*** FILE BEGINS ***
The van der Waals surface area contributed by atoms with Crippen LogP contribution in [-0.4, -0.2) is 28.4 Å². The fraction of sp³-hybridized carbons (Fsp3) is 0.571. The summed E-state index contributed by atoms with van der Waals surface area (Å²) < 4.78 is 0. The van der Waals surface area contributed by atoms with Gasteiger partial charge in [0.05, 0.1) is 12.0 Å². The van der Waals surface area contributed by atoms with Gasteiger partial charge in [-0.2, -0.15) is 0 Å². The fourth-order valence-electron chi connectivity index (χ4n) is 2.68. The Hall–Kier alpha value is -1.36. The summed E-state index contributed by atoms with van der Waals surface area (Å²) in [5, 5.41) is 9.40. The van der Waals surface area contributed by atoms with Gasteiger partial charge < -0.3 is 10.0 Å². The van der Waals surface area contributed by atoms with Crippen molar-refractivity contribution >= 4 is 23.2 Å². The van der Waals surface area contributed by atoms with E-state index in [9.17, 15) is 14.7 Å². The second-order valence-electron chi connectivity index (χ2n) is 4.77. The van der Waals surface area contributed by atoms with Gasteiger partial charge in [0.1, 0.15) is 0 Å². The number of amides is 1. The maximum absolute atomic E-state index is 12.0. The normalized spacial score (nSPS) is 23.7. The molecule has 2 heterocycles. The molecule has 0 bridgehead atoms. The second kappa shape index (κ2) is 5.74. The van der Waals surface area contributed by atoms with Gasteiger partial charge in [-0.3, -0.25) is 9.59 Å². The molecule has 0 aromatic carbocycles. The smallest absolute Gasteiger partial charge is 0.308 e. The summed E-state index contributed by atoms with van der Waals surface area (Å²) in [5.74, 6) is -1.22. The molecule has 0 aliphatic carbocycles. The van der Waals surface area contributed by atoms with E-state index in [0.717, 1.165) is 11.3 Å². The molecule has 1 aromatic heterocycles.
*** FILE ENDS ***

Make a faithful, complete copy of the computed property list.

The van der Waals surface area contributed by atoms with Crippen LogP contribution in [-0.4, -0.2) is 28.4 Å². The fraction of sp³-hybridized carbons (Fsp3) is 0.571. The summed E-state index contributed by atoms with van der Waals surface area (Å²) < 4.78 is 0. The van der Waals surface area contributed by atoms with Gasteiger partial charge in [0.05, 0.1) is 12.0 Å². The van der Waals surface area contributed by atoms with Gasteiger partial charge in [-0.2, -0.15) is 0 Å². The fourth-order valence-electron chi connectivity index (χ4n) is 2.68. The Hall–Kier alpha value is -1.36. The summed E-state index contributed by atoms with van der Waals surface area (Å²) in [5, 5.41) is 9.40. The van der Waals surface area contributed by atoms with Gasteiger partial charge < -0.3 is 10.0 Å². The van der Waals surface area contributed by atoms with Crippen molar-refractivity contribution >= 4 is 23.2 Å². The van der Waals surface area contributed by atoms with E-state index in [9.17, 15) is 14.7 Å². The second-order valence-electron chi connectivity index (χ2n) is 4.77. The van der Waals surface area contributed by atoms with Gasteiger partial charge in [0.1, 0.15) is 0 Å². The number of amides is 1. The maximum absolute atomic E-state index is 12.0. The normalized spacial score (nSPS) is 23.7. The molecule has 2 heterocycles. The molecule has 0 bridgehead atoms. The second kappa shape index (κ2) is 5.74. The van der Waals surface area contributed by atoms with Gasteiger partial charge in [-0.3, -0.25) is 9.59 Å². The molecule has 0 aromatic carbocycles. The smallest absolute Gasteiger partial charge is 0.308 e. The summed E-state index contributed by atoms with van der Waals surface area (Å²) in [5.74, 6) is -1.22. The molecule has 0 aliphatic carbocycles. The van der Waals surface area contributed by atoms with E-state index in [0.717, 1.165) is 11.3 Å². The molecule has 1 aromatic heterocycles.